#5
Gretsch Jim Dandy Parlor!!!! I bought it for under 200$ with a strap, case, and insurance. Without a doubt I like the sound better than my Yamaha FG700 (or at least I think that's the model, I know Yamaha FG something with a Spruce Top). It does NOT have a strong bass sound, don't get me wrong, but I usually use the parlor for learning, travel, and chugging chords. It's a really great instrument, all my guitarist friends who play it love it too. They come in some sick colors too, I went for the Red and Black. It came with a pickguard but I took it off, I think it looks way better without it.
I think the best testament to how much I love it is that the plastic part of the tuner (the part that let's you tune the Damm thing) on the Low E string snapped off, so I keep a pair of pliers with it, instead of just bailing on it
#6
That sucks that the tuner broke! I think I remember you buying that last year. That was you, right?

At least it's still playable, and you enjoy it.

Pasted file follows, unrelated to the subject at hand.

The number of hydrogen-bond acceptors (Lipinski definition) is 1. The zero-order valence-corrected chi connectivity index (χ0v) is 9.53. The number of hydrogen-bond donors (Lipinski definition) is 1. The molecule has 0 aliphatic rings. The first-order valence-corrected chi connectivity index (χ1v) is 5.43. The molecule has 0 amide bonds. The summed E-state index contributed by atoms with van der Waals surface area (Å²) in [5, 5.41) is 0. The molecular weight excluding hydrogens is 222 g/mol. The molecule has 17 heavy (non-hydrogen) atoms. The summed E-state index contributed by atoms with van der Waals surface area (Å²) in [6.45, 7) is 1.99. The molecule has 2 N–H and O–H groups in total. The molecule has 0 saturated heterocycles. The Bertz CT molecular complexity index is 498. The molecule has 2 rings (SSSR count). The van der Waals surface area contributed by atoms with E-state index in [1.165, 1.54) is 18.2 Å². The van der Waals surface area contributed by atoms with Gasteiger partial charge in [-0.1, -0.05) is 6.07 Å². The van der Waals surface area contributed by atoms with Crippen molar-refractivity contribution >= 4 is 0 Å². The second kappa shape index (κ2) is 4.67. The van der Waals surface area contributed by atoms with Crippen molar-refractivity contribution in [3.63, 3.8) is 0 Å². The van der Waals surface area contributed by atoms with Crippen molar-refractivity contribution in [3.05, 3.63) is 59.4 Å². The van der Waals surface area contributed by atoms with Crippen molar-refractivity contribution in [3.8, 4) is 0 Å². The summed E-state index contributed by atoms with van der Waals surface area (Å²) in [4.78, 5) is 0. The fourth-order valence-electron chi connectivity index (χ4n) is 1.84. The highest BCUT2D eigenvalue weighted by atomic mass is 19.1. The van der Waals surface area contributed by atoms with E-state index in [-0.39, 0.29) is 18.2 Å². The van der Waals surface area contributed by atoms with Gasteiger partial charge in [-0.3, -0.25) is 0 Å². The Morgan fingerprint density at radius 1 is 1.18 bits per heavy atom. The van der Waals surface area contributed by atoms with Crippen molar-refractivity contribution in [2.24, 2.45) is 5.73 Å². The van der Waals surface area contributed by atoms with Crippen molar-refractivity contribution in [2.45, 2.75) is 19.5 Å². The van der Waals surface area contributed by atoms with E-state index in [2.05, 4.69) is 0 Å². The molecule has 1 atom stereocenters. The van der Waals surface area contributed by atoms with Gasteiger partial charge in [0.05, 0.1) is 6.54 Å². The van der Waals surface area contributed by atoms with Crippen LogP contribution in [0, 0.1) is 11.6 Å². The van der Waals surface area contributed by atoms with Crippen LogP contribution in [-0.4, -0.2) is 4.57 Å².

#7
Quote by TobusRex
That sucks that the tuner broke! I think I remember you buying that last year. That was you, right?

At least it's still playable, and you enjoy it.

I bought it in July so about a year ago, yeah. And I have no idea how to even fix it, if they sell replacements or if I'd have to buy a whole set of new tuners (it's one piece with 3 tuners), but that's for another thread, I don't mean to hijack
#8
can't you replace the tuners with budget tuners from stew-mac or lmii?

the best sounding budget guitar i know if is the yamaha FG700, followed by the yamaha F335, which lacks the FG700's solid top but still sounds surprisingly good. i've blind tested it against all the guitars in its price range, and my husband and a buddy who worked at guitar center chose the F335 against the rest.
Quote by Skeet UK
I just looked in my Oxford English Dictionary and under "Acoustic Guitar", there was your Avatar and an email address!
#9
For some reason I seem to be locked into only looking at cut-away designs, don't know why. I guess you reach higher frets easier, is there any other reason for the shape?
Flying in a blue dream
#10
Quote by SanDune65
For some reason I seem to be locked into only looking at cut-away designs, don't know why. I guess you reach higher frets easier, is there any other reason for the shape?


Nope, I don't think there is any other reason to own one. On the other hand I've seen people who could only play cowboy style who owned cutaways. Wishful thinking, I suppose.

One of the biggest benefits to my carbon fiber guitar...no heel where the neck and body meet. Don't need a cutaway to play high up the frets
#12
Quote by patticake
can't you replace the tuners with budget tuners from stew-mac or lmii?